In Kamal Swaroop’s documentary Atul, based on the works of Atul Dodiya, the renowned Mumbai artist says, “The biggest enemy of an artist is his own past, his own oeuvre.”

Keeping that enemy at bay, Dodiya, in a career spanning almost four decades, has switched formats, styles and themes over the years, moving from oil paintings and watercolours to installations and mixed media art and crowding his frames with his earliest memories and tributes to his favourite masters (Pablo Picasso, Henri Matisse, Jasper Johns, among others) along the way.

A bit like Kamal Swaroop himself.

Since his breakthrough experimental feature Om-Dar-B-Dar in 1988, Swaroop has been making documentaries on varied subjects: the National Film Award-winning Rangbhoomi (2013), based on DG Phalke’s life and times after his retirement from filmmaking, The Battle for Banaras (2014), based on the electoral contest between Narendra Modi and Arvind Kejriwal in Varanasi in the 2014 Lok Sabha election, and Pushkar Puran (2016), revolving around pilgrimage to the Pushkar lake.

Swaroop attributes the lack of a feature follow-up to Om-Dar-B-Dar to his rising ambitions. “My mistake was working on expensive projects after Om-Dar-B-Dar,” he said. “I started thinking big. I should have gone step by step,” he said.


Atul was conceptualised by Swaroop in 2012. He had seen Dodiya’s work in the 1980s at Mumbai’s Jehangir Art Gallery. In 2016, Swaroop began pre-production, shot for 10 days, and finished the 105-minute long film by December. Atul will be screened at the Public Service Broadcasting Trust’s Open Frame film festival in Delhi between September 13 and 19.

The film is divided into two halves, the first of which is a careful study of selected works. The background score includes off-camera sounds of the sloshing of water, the chatter of women, handmills, and audio tracks from such films as Satyajit Ray’s Pather Panchali and Ingmar Bergman’s Silence. The sonic universe corresponds to an inspiration related to the source of the sound. For example, Dodiya’s Night Studio is partially inspired by his memories of hearing the sound of handmills at his old home.

“Mr Dodiya talks so well that all I did was make him stand next to his paintings and asked him to talk about their relationship with his life,” Swaroop said, “Then, a little animation here and there… the simplest way to do things.”

The second half shows Dodiya interacting with fellow painters, including his wife and established artist Anju Dodiya and Sudhir Patwardhan, while they, in turn, comment on his paintings. The film culminates with scenes from an exhibition of Dodiya’s creations in Mumbai.

Courtesy Atul Dodiya and Vadehra Art Gallery.
Courtesy Atul Dodiya and Vadehra Art Gallery.

If Swaroop delves into Dodiya’s memories in relation to his art in Atul, in Pushkar Puran, the filmmaker goes back to the pilgrimage town in Rajasthan. Memories and history play a prominent part in Swaroop’s films too. Om-Dar-B-Dar, for instance, was set in his hometown Ajmer, and the film included references to many of his earliest memories, dreams and interests.

Swaroop had grown up seeing the chaos surrounding the days leading up to and during the annual Pushkar fair. By using image and sound and minimal narration, Swaroop captures the cacophonous milieu: the hordes of livestock brought in for trade, the theatrical performances, the swim in the Pushkar lake, and the seemingly eccentric characters who appear to have belonged to that place for ages.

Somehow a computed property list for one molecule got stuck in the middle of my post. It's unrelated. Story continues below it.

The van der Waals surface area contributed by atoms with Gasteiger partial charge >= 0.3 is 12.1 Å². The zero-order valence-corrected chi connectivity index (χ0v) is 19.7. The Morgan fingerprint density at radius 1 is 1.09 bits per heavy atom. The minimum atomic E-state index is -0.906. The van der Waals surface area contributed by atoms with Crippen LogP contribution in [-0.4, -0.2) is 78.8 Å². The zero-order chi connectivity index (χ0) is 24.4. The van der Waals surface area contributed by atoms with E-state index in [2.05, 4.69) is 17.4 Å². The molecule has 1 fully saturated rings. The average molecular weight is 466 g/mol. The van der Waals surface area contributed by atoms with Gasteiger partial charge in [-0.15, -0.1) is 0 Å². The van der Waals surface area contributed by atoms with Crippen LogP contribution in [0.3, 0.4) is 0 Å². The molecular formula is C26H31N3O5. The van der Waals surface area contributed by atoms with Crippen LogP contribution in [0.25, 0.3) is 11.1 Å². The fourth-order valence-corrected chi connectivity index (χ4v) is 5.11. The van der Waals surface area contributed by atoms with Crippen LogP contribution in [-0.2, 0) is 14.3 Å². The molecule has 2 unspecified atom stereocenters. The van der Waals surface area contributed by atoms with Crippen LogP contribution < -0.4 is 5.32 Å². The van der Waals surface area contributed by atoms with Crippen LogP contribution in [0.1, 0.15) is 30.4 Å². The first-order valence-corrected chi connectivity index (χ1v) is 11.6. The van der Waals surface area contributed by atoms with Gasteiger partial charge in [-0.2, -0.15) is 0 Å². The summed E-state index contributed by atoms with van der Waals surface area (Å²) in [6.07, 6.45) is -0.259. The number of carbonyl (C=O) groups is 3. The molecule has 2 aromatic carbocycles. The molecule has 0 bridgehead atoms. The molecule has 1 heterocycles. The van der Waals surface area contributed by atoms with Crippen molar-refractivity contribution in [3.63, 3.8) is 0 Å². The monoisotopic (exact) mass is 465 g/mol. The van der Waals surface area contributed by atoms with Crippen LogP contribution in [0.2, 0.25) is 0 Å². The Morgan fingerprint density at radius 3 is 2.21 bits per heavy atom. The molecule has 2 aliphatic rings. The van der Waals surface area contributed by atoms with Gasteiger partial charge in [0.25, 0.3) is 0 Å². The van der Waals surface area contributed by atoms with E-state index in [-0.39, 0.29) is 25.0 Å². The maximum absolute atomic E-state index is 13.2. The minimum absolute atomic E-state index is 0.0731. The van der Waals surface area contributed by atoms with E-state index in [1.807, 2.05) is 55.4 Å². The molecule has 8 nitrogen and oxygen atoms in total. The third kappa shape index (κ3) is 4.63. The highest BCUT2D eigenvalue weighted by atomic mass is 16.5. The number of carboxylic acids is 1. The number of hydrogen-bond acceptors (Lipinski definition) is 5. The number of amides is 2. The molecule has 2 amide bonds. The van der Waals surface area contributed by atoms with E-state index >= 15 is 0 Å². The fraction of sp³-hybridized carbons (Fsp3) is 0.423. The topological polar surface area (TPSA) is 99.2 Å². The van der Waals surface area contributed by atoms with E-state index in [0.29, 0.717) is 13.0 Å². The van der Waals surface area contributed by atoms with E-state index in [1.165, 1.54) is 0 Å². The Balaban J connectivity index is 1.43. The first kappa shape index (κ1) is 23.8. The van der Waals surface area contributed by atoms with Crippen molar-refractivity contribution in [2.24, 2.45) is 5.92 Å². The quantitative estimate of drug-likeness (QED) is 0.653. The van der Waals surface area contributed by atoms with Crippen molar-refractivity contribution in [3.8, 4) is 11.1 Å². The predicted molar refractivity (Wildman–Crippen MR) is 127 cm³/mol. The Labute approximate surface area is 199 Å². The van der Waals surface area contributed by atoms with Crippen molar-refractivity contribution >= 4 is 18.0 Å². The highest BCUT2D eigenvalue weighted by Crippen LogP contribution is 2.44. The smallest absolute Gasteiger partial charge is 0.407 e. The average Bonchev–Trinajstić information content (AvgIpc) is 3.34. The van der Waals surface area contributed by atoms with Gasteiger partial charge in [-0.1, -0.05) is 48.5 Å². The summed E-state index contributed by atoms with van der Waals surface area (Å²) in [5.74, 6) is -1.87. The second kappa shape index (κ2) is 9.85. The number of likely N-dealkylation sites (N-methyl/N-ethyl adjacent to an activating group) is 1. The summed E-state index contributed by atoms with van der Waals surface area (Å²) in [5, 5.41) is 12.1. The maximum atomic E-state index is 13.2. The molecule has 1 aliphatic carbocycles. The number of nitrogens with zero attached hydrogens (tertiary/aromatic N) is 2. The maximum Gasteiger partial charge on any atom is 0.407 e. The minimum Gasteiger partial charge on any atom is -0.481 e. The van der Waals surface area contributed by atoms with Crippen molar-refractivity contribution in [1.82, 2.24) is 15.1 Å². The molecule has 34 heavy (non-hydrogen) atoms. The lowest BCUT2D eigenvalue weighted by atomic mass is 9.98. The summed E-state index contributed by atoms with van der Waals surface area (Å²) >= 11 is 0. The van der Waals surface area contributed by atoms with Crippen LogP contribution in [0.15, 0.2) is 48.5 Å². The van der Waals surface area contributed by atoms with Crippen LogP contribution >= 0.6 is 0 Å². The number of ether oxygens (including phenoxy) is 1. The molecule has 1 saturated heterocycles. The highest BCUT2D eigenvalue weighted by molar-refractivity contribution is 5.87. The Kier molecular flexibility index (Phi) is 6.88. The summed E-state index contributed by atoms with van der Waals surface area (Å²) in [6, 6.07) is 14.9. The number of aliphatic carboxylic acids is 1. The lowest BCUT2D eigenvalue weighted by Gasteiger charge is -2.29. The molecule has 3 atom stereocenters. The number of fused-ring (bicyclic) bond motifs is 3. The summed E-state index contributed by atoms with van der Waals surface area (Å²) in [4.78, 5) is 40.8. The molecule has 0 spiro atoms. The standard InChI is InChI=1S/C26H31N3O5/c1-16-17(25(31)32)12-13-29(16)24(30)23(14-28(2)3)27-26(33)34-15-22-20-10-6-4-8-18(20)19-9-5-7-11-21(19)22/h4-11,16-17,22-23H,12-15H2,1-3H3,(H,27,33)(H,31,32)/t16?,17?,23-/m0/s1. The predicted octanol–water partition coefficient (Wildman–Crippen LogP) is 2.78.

“I was born there,” Swaroop said, “I was born in Puran. I am an ancient being, even older than Ram Rahim.”

Two highlights of the 140-minute long documentary include a compelling montage sequence in which a person reads out the origins of the ashvamedha, or horse sacrifice. In another sequence, scenes from the fair are edited to a fusion remake of the theme of Pyotr IIyich Tchaikovsky’s ballet Swan Lake.

Pushkar Puran.

Following Atul, Swaroop intends to chronicle Indian painting since independence. Staring from the Progressive Artists’ Group to the JJ School of Arts and taking in the Cholamandal Artists Village and Santiniketan, Swaroop’s canvas will encompass 40-50 years of Indian artistic traditions.

But will he go back to fiction? “Funding is a problem,” he said. “For funding, you need to be in a certain community in Mumbai. I am not related to that community. Probably they have no use for me. You are useful when you make a film and it makes money in return. Om-Dar-B-Dar might have artistic value but it has no commercial value so the market does not need me.”


But he does have plans for making fiction again. Swaroop is heading to the annual industry event Film Bazaar in Goa in November to raise funds for his script Om Niyam, an adaptation of Irish writer Flann O’ Brien’s philosophical murder mystery novel The Third Policeman. Swaroop estimated that the movie will require Rs 6.5 crores to produce. His script for the musical Miss Palmolive All Night Cabaret has also been around for years.

Meanwhile, the filmmaker plans to raise a few lakhs over the next two years and make short fiction films. “I will try to release them online or sell them to European film networks,” he said.

Then, there is the screenplay of his Dhundiraj Govind Phalke biopic, which has been in the works for almost 20 years. Swaroop’s longstanding obsession with Phalke has yielded two documentaries and a book about his films, called Tracing Phalke.

“My ideal Phalke would be a Chitpavan Brahman from the Konkan region,” Swaroop said, “I would like to cast someone from Marathi theatre, but that won’t fetch me money. At one point I wanted Shreeram Lagoo. Phalke’s family wanted me to take Anupam Kher. But today, if I get to cast somebody, it would only be Aamir Khan.”

Tracing Phalke.